Letter from Sidney Rigdon, 3 April 1840

  • Source Note
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with, we are therefore left to bear the loss without  redress at present
is on the way home, and  has been for ten days, he obtained money from  Judge [Richard M.] Young, to what amount I cannot say, but  he will be able to tell you when he gets home—  The Judge continues his friendship, and is ready,  to accommodate with money, whenever called  for— Shurely he is a friend indeed, and ought  never to be forgotten. I am up to this time with out means to get home; but I have no uneasin ess abo[u]t it. I shall doubtless get means as soon  as my health will admit of my going.
My health is slowly improving, and I,  think if I have no relaps, I will be able to leave  for home some time in the month of May. I  have not had a chill for about four weeks, my  appetite is quite good, and my food sits well on  my stomach, and digests well, but there are  the remains, by spells, of that foulness of stoma ch, which has troubled me so much; and those  morbid sensations, which were the cause the cause  of it, my feet and legs swell every afternoon, con siderably.
There is a great excitement got up  here by about going to , a  number from are going immediately. Now  it is my opinion that this is an unwise movement:  large purchases have been made there for the Saints,  and if they should fail to purchase, it will leave  us in difficulty. Grate complaints are made and  making against in , about  his getting drunk. It is said that he and took a real drunken scrape together, and  that he went into the Pulpit and preached, when  he was so drunk, that he could scarcely stand: these  reports come from defferent persons, and I suspect they  are true; and they ought not to go unreproved.
I wish you would say to my family, that on  yesterday I had a letter from , dated [p. 126]
with, we are therefore left to bear the loss without redress at present
is on the way home, and has been for ten days, he obtained money from Judge Richard M. Young, to what amount I cannot say, but he will be able to tell you when he gets home— The Judge continues his friendship, and is ready, to accommodate with money, whenever called for— Shurely he is a friend indeed, and ought never to be forgotten. I am up to this time without means to get home; but I have no uneasiness about it. I shall doubtless get means as soon as my health will admit of my going.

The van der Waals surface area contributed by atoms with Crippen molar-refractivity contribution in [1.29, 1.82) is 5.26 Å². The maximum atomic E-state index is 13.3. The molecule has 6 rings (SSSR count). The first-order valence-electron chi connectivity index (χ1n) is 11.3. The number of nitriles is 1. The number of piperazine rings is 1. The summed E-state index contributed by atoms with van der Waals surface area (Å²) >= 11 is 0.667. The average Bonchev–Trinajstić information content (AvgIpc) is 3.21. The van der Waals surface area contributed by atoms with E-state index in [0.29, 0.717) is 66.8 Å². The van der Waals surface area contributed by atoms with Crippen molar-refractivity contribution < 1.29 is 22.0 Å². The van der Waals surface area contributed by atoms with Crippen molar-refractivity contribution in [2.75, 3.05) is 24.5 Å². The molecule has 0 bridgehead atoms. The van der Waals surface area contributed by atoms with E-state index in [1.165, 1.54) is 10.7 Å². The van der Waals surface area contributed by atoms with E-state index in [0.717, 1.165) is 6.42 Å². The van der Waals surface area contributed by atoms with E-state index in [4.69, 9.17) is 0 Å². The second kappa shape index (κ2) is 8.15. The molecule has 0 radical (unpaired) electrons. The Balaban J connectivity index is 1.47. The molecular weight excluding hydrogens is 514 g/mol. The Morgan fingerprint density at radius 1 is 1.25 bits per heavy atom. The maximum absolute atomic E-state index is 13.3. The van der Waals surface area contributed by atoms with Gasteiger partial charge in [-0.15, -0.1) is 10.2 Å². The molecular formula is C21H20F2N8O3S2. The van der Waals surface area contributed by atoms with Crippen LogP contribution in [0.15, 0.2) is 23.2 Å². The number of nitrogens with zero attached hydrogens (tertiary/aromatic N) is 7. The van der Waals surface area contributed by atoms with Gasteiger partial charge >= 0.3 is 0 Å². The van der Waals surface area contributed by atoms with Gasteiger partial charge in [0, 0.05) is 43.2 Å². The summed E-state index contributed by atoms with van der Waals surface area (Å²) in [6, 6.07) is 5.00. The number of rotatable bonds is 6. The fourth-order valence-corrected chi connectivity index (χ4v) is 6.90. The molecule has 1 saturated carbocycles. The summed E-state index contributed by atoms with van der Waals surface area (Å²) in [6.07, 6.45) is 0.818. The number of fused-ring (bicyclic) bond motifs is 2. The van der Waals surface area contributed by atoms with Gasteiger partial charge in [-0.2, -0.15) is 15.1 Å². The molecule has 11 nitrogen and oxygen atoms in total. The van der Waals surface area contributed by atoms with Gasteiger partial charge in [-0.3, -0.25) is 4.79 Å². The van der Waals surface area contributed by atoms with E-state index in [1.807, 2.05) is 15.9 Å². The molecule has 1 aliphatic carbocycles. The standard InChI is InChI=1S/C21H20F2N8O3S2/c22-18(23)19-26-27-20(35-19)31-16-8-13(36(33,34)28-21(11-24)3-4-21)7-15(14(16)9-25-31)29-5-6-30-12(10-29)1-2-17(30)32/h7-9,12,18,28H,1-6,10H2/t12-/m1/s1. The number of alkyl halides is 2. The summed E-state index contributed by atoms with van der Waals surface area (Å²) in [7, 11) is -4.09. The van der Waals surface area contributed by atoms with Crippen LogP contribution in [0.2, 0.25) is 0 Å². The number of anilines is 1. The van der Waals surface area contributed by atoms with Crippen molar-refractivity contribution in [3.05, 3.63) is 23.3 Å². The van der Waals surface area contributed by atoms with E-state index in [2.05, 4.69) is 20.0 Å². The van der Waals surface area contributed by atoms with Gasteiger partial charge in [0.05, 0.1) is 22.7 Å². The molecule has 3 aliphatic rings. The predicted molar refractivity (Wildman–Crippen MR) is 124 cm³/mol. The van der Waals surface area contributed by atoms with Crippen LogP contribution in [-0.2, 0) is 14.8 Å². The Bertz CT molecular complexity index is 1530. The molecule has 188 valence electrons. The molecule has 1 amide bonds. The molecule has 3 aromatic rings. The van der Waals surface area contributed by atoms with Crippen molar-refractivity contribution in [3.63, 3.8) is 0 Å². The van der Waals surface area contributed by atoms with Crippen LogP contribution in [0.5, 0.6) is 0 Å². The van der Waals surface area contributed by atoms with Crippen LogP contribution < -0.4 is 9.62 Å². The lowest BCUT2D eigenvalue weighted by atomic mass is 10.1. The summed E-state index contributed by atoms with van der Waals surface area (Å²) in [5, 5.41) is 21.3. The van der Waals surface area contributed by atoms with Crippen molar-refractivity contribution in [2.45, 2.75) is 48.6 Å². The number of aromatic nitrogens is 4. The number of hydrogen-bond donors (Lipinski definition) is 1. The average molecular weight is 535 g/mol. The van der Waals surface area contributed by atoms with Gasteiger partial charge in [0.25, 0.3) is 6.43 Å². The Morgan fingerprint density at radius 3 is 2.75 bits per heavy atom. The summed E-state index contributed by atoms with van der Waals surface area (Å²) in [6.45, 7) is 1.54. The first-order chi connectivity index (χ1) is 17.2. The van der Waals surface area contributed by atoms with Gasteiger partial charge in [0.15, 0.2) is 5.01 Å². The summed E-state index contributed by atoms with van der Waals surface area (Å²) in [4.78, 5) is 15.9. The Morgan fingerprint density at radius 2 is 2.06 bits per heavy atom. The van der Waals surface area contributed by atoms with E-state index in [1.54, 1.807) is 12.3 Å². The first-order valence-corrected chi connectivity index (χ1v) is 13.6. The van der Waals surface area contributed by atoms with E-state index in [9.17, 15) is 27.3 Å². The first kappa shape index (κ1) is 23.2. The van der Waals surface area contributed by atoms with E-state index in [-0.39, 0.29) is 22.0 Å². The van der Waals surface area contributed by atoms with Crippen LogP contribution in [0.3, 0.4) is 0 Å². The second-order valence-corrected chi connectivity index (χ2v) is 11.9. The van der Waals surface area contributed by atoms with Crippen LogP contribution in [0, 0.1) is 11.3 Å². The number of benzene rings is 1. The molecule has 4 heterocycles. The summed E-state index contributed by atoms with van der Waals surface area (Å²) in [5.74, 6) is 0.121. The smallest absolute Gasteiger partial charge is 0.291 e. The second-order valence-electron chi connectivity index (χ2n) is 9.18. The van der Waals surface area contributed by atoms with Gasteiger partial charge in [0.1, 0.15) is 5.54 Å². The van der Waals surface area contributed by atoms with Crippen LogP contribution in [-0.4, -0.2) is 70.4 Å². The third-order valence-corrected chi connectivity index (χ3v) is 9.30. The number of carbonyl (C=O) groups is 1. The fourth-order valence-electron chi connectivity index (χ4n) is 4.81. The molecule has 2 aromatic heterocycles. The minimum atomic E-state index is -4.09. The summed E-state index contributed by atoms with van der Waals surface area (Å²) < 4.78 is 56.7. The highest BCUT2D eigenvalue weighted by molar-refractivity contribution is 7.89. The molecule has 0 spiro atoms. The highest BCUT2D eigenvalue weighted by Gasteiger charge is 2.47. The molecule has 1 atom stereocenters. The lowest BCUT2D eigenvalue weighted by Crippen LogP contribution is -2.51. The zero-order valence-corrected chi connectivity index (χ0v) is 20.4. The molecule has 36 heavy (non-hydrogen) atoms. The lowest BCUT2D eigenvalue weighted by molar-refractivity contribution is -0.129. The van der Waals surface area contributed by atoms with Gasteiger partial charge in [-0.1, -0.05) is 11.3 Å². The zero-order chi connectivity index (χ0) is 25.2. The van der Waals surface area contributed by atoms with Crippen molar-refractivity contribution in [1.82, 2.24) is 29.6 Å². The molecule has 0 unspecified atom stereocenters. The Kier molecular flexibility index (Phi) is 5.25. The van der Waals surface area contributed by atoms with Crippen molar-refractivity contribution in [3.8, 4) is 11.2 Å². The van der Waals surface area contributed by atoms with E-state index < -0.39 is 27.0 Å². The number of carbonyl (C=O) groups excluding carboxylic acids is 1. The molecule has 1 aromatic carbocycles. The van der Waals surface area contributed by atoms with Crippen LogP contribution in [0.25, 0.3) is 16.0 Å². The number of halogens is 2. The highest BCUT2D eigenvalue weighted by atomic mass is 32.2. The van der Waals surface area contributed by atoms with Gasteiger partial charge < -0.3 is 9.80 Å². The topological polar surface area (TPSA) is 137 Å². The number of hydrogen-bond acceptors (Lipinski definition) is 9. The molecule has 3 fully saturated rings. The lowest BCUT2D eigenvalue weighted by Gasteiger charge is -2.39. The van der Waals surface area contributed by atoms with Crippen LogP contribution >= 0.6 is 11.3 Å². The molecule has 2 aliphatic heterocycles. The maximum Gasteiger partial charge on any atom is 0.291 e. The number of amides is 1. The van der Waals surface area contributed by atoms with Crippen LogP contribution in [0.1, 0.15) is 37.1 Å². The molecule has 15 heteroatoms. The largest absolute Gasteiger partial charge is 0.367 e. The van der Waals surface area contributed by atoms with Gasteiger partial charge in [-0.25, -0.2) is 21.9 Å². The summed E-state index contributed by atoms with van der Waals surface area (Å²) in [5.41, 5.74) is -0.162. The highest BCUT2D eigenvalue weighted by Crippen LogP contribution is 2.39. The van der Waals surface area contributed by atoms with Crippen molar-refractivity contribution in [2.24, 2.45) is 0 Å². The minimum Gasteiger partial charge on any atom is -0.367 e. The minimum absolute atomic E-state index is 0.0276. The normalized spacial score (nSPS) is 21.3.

My health is slowly improving, and I, think if I have no relaps, I will be able to leave for home some time in the month of May. I have not had a chill for about four weeks, my appetite is quite good, and my food sits well on my stomach, and digests well, but there are the remains, by spells, of that foulness of stomach, which has troubled me so much; and those morbid sensations, which were the cause the cause of it, my feet and legs swell every afternoon, considerably.
There is a great excitement got up here by about going to , a number from are going immediately. Now it is my opinion that this is an unwise movement: large purchases have been made there for the Saints, and if they should fail to purchase, it will leave us in difficulty. Grate complaints are made and making against in , about his getting drunk. It is said that he and took a real drunken scrape together, and that he went into the Pulpit and preached, when he was so drunk, that he could scarcely stand: these reports come from defferent persons, and I suspect they are true; and they ought not to go unreproved.
I wish you would say to my family, that on yesterday I had a letter from , dated [p. 126]
Page 126